Functional Human Hearts Generated From Skin Cells

Doctors are constantly being helped by their friends in the technology industry, from 3D printing ears to making veins in a cotton candy machine, people are now able to start replacing damaged parts of themselves with items created from their genetic make up. This technology may have gone one step further with a research group claiming to have created functional human hearts.

The new technique could see people avoiding waiting lists and the risk of their immune system rejecting the new organ. With a low risk of an immune response, the new technique could see a 100% acceptance amongst transplants.

By using skin cells from a patient, the team were able to generate the cardiac muscles found in a heart. In order to turn it into a transplantable heart it needed a structure, something that would take time to develop. Using 73 donor hearts that were considered unsuitable for transplantation, the team removed the living cells leaving only the neutral network required for the heart.

With the ability to replace body parts with artificially grown organs appearing quicker and quicker, it won’t be long before we can repair defects in body parts and ensure that people who suffer injuries to their organs can repair them as easily as a cut on their arm.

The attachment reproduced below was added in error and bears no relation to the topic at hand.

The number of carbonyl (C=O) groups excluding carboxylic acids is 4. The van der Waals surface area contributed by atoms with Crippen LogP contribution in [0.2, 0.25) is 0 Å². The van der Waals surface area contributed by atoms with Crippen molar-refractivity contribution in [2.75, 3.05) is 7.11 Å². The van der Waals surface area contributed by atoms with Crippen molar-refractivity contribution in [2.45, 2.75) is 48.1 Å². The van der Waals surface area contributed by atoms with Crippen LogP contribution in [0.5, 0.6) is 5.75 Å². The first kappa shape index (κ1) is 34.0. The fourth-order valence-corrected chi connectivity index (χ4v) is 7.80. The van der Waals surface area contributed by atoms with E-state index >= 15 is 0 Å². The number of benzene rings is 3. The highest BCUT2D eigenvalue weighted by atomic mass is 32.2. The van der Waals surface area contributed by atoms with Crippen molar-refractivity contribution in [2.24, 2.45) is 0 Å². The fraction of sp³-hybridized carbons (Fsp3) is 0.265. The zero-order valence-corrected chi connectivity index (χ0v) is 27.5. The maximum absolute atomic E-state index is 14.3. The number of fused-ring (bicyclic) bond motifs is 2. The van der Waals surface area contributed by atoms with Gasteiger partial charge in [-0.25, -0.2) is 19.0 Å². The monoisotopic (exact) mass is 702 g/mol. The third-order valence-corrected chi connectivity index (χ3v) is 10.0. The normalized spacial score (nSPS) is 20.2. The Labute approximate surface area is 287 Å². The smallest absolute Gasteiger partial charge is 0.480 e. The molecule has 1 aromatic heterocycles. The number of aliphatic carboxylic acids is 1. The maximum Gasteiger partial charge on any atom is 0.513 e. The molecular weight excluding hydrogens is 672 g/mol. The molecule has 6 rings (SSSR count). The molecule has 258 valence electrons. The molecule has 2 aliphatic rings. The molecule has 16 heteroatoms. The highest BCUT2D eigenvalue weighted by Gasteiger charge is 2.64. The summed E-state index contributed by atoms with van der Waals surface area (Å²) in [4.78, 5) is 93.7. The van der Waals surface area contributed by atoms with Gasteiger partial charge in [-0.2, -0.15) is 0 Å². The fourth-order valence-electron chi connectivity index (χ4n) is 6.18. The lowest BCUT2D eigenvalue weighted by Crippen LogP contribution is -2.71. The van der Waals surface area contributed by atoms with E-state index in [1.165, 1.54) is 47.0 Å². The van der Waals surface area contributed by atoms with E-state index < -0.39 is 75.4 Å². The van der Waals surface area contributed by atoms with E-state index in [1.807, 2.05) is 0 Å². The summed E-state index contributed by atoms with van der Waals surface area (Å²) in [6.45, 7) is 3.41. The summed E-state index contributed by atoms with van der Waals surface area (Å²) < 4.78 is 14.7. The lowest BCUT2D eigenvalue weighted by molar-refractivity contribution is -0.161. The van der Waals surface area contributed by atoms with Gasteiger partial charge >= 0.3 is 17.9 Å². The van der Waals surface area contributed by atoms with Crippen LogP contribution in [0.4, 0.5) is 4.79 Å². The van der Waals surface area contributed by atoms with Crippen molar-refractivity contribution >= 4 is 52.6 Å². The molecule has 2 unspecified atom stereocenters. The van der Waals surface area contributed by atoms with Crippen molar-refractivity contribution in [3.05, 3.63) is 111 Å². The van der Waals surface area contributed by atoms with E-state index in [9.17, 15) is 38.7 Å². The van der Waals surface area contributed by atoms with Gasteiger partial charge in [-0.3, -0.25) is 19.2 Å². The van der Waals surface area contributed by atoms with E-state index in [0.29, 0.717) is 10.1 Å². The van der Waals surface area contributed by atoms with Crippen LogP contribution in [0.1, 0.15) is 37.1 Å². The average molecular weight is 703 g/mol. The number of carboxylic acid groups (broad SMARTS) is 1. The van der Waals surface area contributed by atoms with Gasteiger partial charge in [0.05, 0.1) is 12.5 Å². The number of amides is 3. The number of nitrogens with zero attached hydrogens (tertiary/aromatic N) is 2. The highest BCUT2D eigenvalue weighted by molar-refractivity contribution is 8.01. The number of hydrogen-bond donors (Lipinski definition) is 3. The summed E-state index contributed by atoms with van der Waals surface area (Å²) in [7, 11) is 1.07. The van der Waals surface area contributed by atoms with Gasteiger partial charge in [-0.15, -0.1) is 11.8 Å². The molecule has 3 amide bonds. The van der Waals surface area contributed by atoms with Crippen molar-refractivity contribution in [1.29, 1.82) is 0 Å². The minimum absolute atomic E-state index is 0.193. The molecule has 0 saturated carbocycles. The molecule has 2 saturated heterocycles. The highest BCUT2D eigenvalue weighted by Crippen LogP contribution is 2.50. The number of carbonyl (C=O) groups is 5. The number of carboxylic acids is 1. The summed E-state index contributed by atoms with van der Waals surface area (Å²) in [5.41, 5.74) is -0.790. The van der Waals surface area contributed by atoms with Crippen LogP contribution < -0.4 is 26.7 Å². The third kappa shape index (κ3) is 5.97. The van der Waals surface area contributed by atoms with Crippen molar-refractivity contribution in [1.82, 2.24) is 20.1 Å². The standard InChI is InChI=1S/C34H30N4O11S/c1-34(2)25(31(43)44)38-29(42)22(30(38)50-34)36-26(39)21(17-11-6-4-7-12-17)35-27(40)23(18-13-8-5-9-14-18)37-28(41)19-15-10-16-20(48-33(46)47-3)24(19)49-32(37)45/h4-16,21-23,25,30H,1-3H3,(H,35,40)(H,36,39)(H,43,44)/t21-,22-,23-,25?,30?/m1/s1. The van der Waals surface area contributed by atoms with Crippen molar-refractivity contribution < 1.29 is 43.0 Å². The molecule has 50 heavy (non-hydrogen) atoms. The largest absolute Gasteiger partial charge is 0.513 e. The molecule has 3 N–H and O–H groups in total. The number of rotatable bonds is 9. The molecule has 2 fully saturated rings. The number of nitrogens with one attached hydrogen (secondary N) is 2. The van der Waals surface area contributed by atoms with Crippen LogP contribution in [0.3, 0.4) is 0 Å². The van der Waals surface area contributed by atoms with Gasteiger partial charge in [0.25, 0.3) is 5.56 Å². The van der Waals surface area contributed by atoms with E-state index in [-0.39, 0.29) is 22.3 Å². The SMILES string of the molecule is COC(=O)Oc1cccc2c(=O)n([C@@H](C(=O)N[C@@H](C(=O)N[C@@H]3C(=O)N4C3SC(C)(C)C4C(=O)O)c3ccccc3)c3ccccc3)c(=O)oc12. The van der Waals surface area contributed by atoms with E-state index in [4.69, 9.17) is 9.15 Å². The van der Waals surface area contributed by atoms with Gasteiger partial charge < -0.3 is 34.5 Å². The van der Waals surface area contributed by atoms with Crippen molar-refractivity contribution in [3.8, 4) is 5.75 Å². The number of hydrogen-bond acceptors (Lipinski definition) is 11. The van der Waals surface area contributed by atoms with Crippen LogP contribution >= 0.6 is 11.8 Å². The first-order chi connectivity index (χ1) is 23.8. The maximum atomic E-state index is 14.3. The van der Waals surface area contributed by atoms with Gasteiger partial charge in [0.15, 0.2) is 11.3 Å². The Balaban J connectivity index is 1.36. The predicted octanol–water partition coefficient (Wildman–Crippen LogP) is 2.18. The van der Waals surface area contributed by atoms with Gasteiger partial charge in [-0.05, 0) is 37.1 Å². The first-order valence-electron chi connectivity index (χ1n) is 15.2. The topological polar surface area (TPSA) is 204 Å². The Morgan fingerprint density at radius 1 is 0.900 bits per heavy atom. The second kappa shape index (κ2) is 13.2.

Does Your Business Card Have An ECG Built In?

So you find someone who wants to do business, how would you go about advertising your company way after you’ve even met? Some people will give you an email address or phone number while the most prepared will have a nice and shiny business card waiting for your hand before you’ve even broken eye contact. You can get all kinds of business cards, plastic or card and some are even USB memory sticks in disguise. What if you are in a specialist career like a cardiologist? Why not have an ECG card?

Designed by a company titled MobilECG, the latest card has two sensors that can measure your readings just like an actual medical ECG machine. By placing your two thumbs on the provided finger pads, you will get an ECG reading just like those shown on TV. While it isn’t designed to be a diagnostic tool, as clearly stated on the card, the concept is a novel one.